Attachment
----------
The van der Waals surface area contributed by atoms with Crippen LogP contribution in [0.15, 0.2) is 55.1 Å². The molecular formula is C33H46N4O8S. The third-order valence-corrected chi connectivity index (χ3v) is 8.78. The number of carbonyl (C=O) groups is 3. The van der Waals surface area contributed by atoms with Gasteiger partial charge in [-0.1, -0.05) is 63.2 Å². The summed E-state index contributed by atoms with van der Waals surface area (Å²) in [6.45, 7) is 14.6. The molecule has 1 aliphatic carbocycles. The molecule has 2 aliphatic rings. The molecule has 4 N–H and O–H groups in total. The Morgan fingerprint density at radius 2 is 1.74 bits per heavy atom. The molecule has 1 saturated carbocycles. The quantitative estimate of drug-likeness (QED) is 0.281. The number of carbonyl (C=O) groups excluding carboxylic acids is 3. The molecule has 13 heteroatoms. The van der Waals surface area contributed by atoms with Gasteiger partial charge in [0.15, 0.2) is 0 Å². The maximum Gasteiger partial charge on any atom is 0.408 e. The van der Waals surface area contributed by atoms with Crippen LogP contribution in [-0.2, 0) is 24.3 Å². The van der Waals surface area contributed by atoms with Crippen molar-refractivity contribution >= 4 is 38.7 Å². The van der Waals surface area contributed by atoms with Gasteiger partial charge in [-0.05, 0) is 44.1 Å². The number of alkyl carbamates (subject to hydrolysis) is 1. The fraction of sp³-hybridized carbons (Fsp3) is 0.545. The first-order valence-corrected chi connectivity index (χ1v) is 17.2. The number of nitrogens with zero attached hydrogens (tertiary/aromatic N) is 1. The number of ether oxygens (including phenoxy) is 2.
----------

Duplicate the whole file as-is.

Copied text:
The van der Waals surface area contributed by atoms with Crippen LogP contribution in [0.15, 0.2) is 55.1 Å². The molecular formula is C33H46N4O8S. The third-order valence-corrected chi connectivity index (χ3v) is 8.78. The number of carbonyl (C=O) groups is 3. The van der Waals surface area contributed by atoms with Gasteiger partial charge in [-0.1, -0.05) is 63.2 Å². The summed E-state index contributed by atoms with van der Waals surface area (Å²) in [6.45, 7) is 14.6. The molecule has 1 aliphatic carbocycles. The molecule has 2 aliphatic rings. The molecule has 4 N–H and O–H groups in total. The Morgan fingerprint density at radius 2 is 1.74 bits per heavy atom. The molecule has 1 saturated carbocycles. The quantitative estimate of drug-likeness (QED) is 0.281. The number of carbonyl (C=O) groups excluding carboxylic acids is 3. The molecule has 13 heteroatoms. The van der Waals surface area contributed by atoms with Gasteiger partial charge in [0.15, 0.2) is 0 Å². The maximum Gasteiger partial charge on any atom is 0.408 e. The van der Waals surface area contributed by atoms with Crippen LogP contribution in [-0.2, 0) is 24.3 Å². The van der Waals surface area contributed by atoms with Crippen molar-refractivity contribution >= 4 is 38.7 Å². The van der Waals surface area contributed by atoms with Gasteiger partial charge in [-0.05, 0) is 44.1 Å². The number of alkyl carbamates (subject to hydrolysis) is 1. The fraction of sp³-hybridized carbons (Fsp3) is 0.545. The first-order valence-corrected chi connectivity index (χ1v) is 17.2. The number of nitrogens with zero attached hydrogens (tertiary/aromatic N) is 1. The number of ether oxygens (including phenoxy) is 2.